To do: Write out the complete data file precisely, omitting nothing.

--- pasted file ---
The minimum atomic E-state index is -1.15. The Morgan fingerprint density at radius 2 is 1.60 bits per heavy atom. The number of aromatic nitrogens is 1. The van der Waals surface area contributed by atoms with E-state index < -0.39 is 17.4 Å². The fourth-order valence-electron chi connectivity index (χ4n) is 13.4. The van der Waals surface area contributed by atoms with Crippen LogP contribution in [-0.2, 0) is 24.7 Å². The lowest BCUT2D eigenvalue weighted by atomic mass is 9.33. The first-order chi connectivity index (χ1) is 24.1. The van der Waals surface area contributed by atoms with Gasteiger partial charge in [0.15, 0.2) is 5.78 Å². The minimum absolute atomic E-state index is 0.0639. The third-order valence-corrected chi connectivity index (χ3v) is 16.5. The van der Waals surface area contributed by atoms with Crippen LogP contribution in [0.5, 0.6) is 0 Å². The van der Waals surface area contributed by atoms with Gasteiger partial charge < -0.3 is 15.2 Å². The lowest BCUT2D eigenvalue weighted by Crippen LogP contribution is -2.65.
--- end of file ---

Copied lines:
The minimum atomic E-state index is -1.15. The Morgan fingerprint density at radius 2 is 1.60 bits per heavy atom. The number of aromatic nitrogens is 1. The van der Waals surface area contributed by atoms with E-state index < -0.39 is 17.4 Å². The fourth-order valence-electron chi connectivity index (χ4n) is 13.4. The van der Waals surface area contributed by atoms with Crippen LogP contribution in [-0.2, 0) is 24.7 Å². The lowest BCUT2D eigenvalue weighted by atomic mass is 9.33. The first-order chi connectivity index (χ1) is 24.1. The van der Waals surface area contributed by atoms with Gasteiger partial charge in [0.15, 0.2) is 5.78 Å². The minimum absolute atomic E-state index is 0.0639. The third-order valence-corrected chi connectivity index (χ3v) is 16.5. The van der Waals surface area contributed by atoms with Crippen LogP contribution in [0.5, 0.6) is 0 Å². The van der Waals surface area contributed by atoms with Gasteiger partial charge < -0.3 is 15.2 Å². The lowest BCUT2D eigenvalue weighted by Crippen LogP contribution is -2.65.